"I have a mind like a steel... uh... thingy." Patrick Logan's weblog.

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Wednesday, May 26, 2004

What a concept!

programs will be stored as XML documents, so that programmers can represent and process data and meta-data uniformly

8 comments:

Anonymous said...

The XML thing is really a red herring; any serialisation format can be used: S-expressions, picked live objects, even a VBA-style script that generates the program structure directly.

The _real_ Big Idea is that programs will be created by directly manipulating the Abstract Syntax Tree, rather than by writing dumb plaintext source code that's transformed into executable bytecode/machinecode by some mystical process largely impenetrable to, and uncontrollable by, the common developer. Comparable to the popular shift from CLI to GUI, except without losing any advantages of the former.

Scads of benefits to this approach; for example: scriptable, extensible ASTs will give you all the benefits of Lisp macros, except in realtime and without actually having to use Lisp; "smart" programming tools will eliminate syntax/compiler errors and provide all kinds of ways to dynamically edit, view and analyze code; code refactoring will become highly automated and seamlessly integrated with the writing process; easier access to the weird-n-wonderful world of programming for the great unwashed masses; and no more vi-vs-emacs flamewars, ever.:)

Not a new idea, but hopefully one that's finally coming of time (see James Gosling's Jackpot project, for example).

Patrick Logan said...

without actually having to use LispNote sure this is a benefit.

In general, any tree has to be displayed somehow. Text has its advantages. I'm not searching for another format, but if a better one comes along, I'm open to it.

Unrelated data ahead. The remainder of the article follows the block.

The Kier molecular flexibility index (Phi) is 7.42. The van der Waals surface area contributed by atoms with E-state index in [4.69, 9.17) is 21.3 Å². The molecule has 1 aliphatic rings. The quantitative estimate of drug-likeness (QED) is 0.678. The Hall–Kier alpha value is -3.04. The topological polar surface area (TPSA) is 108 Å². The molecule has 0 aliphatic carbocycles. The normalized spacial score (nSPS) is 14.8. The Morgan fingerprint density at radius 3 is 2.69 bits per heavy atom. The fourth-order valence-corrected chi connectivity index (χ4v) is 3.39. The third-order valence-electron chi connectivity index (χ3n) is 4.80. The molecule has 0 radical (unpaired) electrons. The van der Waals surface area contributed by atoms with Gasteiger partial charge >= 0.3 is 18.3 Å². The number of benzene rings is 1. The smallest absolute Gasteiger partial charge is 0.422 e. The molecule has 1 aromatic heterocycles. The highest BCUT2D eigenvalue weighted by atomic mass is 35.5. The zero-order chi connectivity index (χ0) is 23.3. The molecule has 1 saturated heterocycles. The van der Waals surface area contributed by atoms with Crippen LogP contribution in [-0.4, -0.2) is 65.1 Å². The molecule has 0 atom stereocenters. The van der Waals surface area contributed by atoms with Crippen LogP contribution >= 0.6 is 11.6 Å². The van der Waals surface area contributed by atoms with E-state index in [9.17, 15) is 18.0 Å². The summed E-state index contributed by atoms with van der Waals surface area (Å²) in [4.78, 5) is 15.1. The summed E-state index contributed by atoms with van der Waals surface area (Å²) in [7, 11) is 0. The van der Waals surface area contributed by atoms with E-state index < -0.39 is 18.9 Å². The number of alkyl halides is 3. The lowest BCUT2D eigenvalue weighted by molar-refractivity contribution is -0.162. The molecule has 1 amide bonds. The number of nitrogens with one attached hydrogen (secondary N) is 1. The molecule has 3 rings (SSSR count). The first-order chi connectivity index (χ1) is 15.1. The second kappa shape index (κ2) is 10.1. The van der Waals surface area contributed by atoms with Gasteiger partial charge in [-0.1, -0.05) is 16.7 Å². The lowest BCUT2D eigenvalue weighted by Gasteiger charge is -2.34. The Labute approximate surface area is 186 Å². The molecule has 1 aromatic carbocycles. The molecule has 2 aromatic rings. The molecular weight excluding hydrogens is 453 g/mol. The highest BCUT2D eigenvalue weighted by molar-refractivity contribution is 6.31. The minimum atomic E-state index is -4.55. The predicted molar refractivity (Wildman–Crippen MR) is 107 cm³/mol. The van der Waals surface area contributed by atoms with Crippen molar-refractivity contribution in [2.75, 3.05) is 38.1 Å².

I won't be holding my breath in the mean time.

Anonymous said...

"In general, any tree has to be displayed somehow. Text has its advantages."

For input and representation, yes. Text is undoubtedly much more time- and space-efficient than point-n-click-driven icon displays, so I would expect AST editors to provide professional programmers with a keyboard-driven, text-based interface that looks, at least on the surface, similar to the tools they currently use.

The big difference is that these tools _won't_ be limited to crudely manipulating character streams. They'll have complete understanding of the language syntax, semantics and structural rules, and will be able to leverage that considerable knowledge to help the developer write programs much more quickly and reliably than they currently can.

A nice touch will be the ability to swap a text-oriented programming UI on-the-fly for [e.g.] a child-friendly graphical one, or one tailored specifically to disabled users, just by plugging a different View layer into the editor. Another cool trick will be the ability to embed live GUI widgets - buttons, checkboxes, input/display text fields, etc. - directly within a program's 'source'.